Film adaptation of Canada Reads contender Scarborough nominated for 11 Canadian Screen Awards
Author Catherine Hernandez is among the nominees, scoring a nod for best adapted screenplay
The critically acclaimed film version of Scarborough, adapted by novelist Catherine Hernandez herself, tied with director Danis Goulet's Night Raiders for 11 nominations, including nods for best picture, direction, cinematography and adapted screenplay.
Scarborough, Hernandez's 2017 debut novel, centres around an ensemble cast of characters in the titular Toronto suburb, the author's hometown. Following three low-income families who struggle to rise above a system that constantly fails them, the novel examines both the troubles and triumphs of Scarborough and the people who live there.
Directed by Shasha Nakhai and Rich Williamson, the film debuted at the Toronto International Film Festival last year and received strong reviews for its natural performances and Hernandez's screenplay — her first attempt at writing for film.
"There was nothing glamorous about how this book was written. I wrote it during a time when I could not see 24 hours ahead of me, let alone my next paycheque. I edited at the crack of dawn and while my daycare children napped," Hernandez said in a statement.
"But for our team to get 11 nominations in an industry that I just entered is beyond my wildest dreams. I wish I could go back in time to that woman living on the edge and tell her, 'There will be an entire team of talented, creative people who will stand by this story and everything will be all right.' I am forever grateful for this team's hard work in making this happen and to the jury for recognizing us."
Scarborough co-director Nakhai was also thrilled by the news of the film's multiple 2022 CSA nominations, announced Tuesday by the Academy of Canadian Cinema and Television.
"Our entire cast and crew poured so much love into every frame of this film. For that to be seen and recognized by fellow filmmakers means so much to us," Nakai told CBC Books.
When Hernandez first approached Nakhai and Williamson (who are creative collaborators and life partners) about turning her novel into a movie, using a documentary-style approach, the filmmakers immediately took to the idea, Nakai said.
Community has been, and will be, what gets us through the intersecting crises of our time.- Shasha Nakhai
"In terms of the story, I love so many things about Catherine's writing, but what struck me the most was how much truth and nuance there is in the smallest details. I had never seen anything like this on screen, and I wanted to be part of making that happen."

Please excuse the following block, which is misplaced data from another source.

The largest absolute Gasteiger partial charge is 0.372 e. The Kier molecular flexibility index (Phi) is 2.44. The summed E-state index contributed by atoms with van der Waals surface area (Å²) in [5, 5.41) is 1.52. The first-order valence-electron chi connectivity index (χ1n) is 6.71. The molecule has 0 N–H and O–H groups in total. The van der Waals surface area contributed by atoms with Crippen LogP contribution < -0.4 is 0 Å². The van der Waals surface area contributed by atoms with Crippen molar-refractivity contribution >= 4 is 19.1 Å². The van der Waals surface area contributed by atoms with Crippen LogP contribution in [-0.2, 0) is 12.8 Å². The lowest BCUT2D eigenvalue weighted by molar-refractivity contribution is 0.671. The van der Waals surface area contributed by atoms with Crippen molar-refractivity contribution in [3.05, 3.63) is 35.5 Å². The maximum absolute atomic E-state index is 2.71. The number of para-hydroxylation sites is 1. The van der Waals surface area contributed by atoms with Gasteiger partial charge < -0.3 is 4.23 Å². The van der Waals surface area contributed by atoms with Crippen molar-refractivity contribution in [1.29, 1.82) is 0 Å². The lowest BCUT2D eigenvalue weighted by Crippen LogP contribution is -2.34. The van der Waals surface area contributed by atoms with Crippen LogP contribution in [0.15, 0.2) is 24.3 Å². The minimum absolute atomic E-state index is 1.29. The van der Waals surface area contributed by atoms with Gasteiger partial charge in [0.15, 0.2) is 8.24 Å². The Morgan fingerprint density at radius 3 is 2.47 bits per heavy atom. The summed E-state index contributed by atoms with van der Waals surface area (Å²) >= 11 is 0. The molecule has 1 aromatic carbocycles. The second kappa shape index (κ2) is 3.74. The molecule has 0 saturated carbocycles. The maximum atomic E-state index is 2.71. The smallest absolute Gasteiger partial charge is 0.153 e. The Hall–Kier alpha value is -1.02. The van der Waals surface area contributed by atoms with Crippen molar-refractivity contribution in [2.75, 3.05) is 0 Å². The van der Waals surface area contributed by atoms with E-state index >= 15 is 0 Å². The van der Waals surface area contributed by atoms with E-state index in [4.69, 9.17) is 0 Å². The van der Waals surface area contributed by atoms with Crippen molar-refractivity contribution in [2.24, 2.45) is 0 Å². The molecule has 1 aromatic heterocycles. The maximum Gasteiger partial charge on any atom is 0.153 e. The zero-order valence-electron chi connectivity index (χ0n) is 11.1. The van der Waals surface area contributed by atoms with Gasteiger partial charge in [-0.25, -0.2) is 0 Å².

Nakhai sees the film adaptation as a parallel experience to reading the novel, which will be championed by actor Malia Baker on Canada Reads from March 28-31. The debates will be hosted by Ali Hassan and will be broadcast on CBC Radio One, CBC TV, CBC Gem and on CBC Books.
"We couldn't fit everything from the book into the film, but we feel that we adequately captured the core themes and spirit of the novel. Our hope is that the two complement each other."
Liam Diaz and Aliya Kanani, who helped bring two of the novel's main characters — Bing, a young gay Filipino student, and Hina, a dedicated literacy worker — to life, are nominated for CSAs for best actor and actress respectively, while Indigenous actor, storyteller and activist Cherish Violet Blood is up for best supporting actress for her role as Marie, a burdened but loving mother.
"Every single actor in our ensemble cast brought a little piece of their individual magic to this film," Nakhai said. "We are so proud of Liam, Aliya and Cherish for their performances, but also particularly proud of the parts of their real-life personalities that shone through."
Scarborough will screen at select Canadian theatres beginning Feb. 25, including in the Toronto area (including, of course, Scarborough itself), Hamilton, Saskatoon, St. Catherines, Sudbury and Vancouver.
Nakhai hopes audiences who see the film will "come away with a renewed commitment to community, and the people who hold communities together — educators, caregivers, frontline workers. Community has been, and will be, what gets us through the intersecting crises of our time."
Other literary-related 2022 Canadian Screen Awards film nominees include eight nods for All My Puny Sorrows, adapted from the award-winning 2014 novel by Winnipeg author Miriam Toews. Toronto writer and filmmaker David Bezmozgis, whose short-story collection Natasha and Other Stories was shortlisted for Canada Reads in 2007, is nominated for best adapted screenplay for co-writing the animated feature Charlotte, the true story of a young German-Jewish artist during the Second World War.
Nominees in the television category include YTV's small-screen series The Hardy Boys, based on the popular mystery novels created by Edward Stratemeyer, while the televised 2020 Scotiabank Giller Prize gala also garnered two nominations. Newfoundland writer and poet Michael Crummey is also a nominee for best interactive production as the writer of the National Film Board's Far Away From Far Away, a mobile "interactive story" project about Fogo Island entrepreneur Zita Cobb.
The 2022 Canadian Screen Awards will be presented in April, including a virtual gala on April 10 at 8 p.m. ET/5 p.m. PT on CBC and CBC Gem.
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